Domar, Lerner and other Functional Finance authors, that took Keynes' fiscal ideas to their logical conclusion never became dominant. In a sense, we can say that we were never truly Keynesian. Only by the 1970s a sort of perverse Keynesianism would eventually prevail within one of the wings of the Republican Party. Supply-siders would argue that lower taxes, not as a result of its multiplier effects, but as a result of the incentives to invest, would lead to higher growth, hence deficits were not a problem. This was embraced by some more mainstream Republicans also, as a way of promoting the 'Starve the Beast' strategy, i.e. cut taxes in a boom, and force welfare cuts in a crisis (any similarity with current events is totally not a coincidence).

On the other hand, most Democrats, which were never particularly Keynesian, moved away even from a short term defense of anti-cyclical fiscal policy. For that reason we should not be surprised that austerity, and sound finance ideas have gained so much traction in recent debates about the Great Recession, and why we should continue to have a very slow recovery.

PS: The significant victory of Keynesians was less about the consensus on anti-cyclical fiscal policy than the implementation of programs that established automatic stabilizers, like unemployment insurance.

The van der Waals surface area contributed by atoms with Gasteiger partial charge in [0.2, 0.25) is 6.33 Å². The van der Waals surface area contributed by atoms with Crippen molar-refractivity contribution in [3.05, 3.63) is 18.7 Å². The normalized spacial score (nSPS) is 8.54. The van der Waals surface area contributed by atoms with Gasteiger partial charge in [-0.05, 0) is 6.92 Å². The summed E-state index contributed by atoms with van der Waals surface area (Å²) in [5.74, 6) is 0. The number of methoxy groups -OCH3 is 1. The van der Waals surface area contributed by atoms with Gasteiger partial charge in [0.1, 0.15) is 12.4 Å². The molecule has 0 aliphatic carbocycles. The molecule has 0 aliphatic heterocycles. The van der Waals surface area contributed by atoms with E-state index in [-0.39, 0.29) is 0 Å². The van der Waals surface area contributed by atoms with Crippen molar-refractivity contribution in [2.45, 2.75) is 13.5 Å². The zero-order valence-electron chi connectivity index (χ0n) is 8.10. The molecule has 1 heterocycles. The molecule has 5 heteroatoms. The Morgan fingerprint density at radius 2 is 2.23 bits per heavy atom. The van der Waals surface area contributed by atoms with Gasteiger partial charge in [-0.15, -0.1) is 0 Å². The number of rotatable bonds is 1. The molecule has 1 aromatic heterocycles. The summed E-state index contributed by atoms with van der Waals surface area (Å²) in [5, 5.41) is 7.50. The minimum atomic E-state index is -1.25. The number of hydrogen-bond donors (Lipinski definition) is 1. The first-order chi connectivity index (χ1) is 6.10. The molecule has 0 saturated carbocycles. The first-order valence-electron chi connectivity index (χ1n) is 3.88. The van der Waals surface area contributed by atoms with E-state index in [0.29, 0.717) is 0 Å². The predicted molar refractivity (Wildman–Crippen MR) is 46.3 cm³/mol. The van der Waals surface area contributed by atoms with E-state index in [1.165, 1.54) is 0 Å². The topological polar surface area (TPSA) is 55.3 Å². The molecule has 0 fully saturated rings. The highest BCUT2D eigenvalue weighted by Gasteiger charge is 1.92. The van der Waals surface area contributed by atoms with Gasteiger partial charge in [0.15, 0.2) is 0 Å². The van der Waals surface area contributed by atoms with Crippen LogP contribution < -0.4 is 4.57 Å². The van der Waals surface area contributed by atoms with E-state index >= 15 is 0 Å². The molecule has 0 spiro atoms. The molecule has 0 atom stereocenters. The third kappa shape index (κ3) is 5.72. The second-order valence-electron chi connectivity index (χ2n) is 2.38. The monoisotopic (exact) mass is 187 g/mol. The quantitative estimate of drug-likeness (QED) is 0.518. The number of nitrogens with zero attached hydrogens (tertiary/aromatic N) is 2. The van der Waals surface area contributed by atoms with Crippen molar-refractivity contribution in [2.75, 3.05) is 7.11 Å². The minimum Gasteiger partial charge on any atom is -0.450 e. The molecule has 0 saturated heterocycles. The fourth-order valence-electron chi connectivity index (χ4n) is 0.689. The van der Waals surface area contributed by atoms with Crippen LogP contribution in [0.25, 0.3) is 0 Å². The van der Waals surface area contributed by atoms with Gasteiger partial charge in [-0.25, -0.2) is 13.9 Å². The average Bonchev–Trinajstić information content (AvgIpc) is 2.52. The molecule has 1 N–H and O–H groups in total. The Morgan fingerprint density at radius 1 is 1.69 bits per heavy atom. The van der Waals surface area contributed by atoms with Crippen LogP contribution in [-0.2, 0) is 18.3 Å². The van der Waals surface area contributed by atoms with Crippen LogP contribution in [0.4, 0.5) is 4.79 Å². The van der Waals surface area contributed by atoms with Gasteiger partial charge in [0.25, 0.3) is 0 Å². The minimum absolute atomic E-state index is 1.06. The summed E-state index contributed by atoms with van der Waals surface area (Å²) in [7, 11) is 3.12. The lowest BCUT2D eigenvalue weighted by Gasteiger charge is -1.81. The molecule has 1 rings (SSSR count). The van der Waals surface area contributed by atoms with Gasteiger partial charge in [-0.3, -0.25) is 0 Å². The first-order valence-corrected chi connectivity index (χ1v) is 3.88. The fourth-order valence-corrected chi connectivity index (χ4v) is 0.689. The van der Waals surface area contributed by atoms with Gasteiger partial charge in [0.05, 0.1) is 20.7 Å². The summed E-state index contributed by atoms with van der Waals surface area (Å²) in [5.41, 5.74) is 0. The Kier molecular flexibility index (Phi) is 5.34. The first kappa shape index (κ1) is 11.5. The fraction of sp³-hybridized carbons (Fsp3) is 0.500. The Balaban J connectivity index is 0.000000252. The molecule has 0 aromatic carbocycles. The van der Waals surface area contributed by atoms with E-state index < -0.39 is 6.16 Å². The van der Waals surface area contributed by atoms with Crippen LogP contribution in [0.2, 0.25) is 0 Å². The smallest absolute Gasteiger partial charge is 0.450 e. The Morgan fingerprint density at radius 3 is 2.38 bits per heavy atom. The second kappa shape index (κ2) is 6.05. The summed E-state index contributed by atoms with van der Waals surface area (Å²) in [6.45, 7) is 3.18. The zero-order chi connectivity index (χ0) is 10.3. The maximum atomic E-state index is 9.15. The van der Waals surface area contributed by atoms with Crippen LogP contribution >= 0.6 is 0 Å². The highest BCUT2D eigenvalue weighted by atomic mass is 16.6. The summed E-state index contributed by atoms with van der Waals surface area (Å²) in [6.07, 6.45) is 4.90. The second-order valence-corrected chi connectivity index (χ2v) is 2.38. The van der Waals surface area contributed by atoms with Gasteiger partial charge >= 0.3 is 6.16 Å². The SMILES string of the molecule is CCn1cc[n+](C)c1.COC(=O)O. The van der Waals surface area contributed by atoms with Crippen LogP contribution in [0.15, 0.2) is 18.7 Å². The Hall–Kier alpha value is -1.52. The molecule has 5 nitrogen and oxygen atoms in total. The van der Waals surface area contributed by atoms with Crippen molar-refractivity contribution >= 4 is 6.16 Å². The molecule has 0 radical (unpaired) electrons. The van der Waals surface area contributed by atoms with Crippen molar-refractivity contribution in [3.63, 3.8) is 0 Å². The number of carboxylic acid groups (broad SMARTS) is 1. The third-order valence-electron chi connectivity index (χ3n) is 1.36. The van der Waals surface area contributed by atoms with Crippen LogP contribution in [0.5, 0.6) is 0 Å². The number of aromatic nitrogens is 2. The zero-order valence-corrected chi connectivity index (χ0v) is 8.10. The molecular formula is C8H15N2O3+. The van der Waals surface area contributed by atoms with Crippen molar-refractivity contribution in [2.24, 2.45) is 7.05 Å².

PS2: Krugman today says that the austerian's position has imploded with the Rogoff-Reinhart debacle. Also, he shows that most Americans actually are not concerned about deficits, but the wealthy are. I guess politicians respond to the wealthy then. Like in gun control, what the majority wants does not necessarily translate into policy.


  1. Keynesianism did, however, win the day in Britain from WWII until Thatcher. The debates within the treasury in the 1970s are fascinating reading. Of course, Britain was in serious decline in this era, so we never saw any real results.

    1. Sure, but Labor was seldom in power, and Tories were never truly Keynesian. They just didn't try to destroy welfare before Thatcher. Besides, note that the country with the key currency, that could be Keynesian on a global scale w/o BOP problems, was the US in the post-war period. the UK actually had two major BOP crises 1949 and 1967, and eventually went to the IMF in 1976.